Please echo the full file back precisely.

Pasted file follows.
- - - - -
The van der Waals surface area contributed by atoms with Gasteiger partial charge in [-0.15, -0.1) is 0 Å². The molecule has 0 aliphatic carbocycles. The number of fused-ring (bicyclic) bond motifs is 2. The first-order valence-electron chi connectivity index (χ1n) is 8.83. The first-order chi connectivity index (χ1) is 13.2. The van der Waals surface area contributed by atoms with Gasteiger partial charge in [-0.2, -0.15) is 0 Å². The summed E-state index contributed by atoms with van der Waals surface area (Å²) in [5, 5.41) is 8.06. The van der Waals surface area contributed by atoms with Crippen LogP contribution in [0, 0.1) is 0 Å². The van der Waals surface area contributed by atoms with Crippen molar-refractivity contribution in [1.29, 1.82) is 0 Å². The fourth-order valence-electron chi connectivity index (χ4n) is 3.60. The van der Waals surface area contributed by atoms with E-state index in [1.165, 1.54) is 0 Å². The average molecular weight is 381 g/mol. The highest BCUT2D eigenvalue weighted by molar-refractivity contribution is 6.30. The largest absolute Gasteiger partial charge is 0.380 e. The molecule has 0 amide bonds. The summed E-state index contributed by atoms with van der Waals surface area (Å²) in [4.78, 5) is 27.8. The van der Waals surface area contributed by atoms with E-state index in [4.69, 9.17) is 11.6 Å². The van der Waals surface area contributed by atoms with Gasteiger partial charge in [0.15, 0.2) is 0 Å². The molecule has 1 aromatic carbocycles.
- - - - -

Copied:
The van der Waals surface area contributed by atoms with Gasteiger partial charge in [-0.15, -0.1) is 0 Å². The molecule has 0 aliphatic carbocycles. The number of fused-ring (bicyclic) bond motifs is 2. The first-order valence-electron chi connectivity index (χ1n) is 8.83. The first-order chi connectivity index (χ1) is 13.2. The van der Waals surface area contributed by atoms with Gasteiger partial charge in [-0.2, -0.15) is 0 Å². The summed E-state index contributed by atoms with van der Waals surface area (Å²) in [5, 5.41) is 8.06. The van der Waals surface area contributed by atoms with Crippen LogP contribution in [0, 0.1) is 0 Å². The van der Waals surface area contributed by atoms with Crippen molar-refractivity contribution in [1.29, 1.82) is 0 Å². The fourth-order valence-electron chi connectivity index (χ4n) is 3.60. The van der Waals surface area contributed by atoms with E-state index in [1.165, 1.54) is 0 Å². The average molecular weight is 381 g/mol. The highest BCUT2D eigenvalue weighted by molar-refractivity contribution is 6.30. The largest absolute Gasteiger partial charge is 0.380 e. The molecule has 0 amide bonds. The summed E-state index contributed by atoms with van der Waals surface area (Å²) in [4.78, 5) is 27.8. The van der Waals surface area contributed by atoms with E-state index in [4.69, 9.17) is 11.6 Å². The van der Waals surface area contributed by atoms with Gasteiger partial charge in [0.15, 0.2) is 0 Å². The molecule has 1 aromatic carbocycles.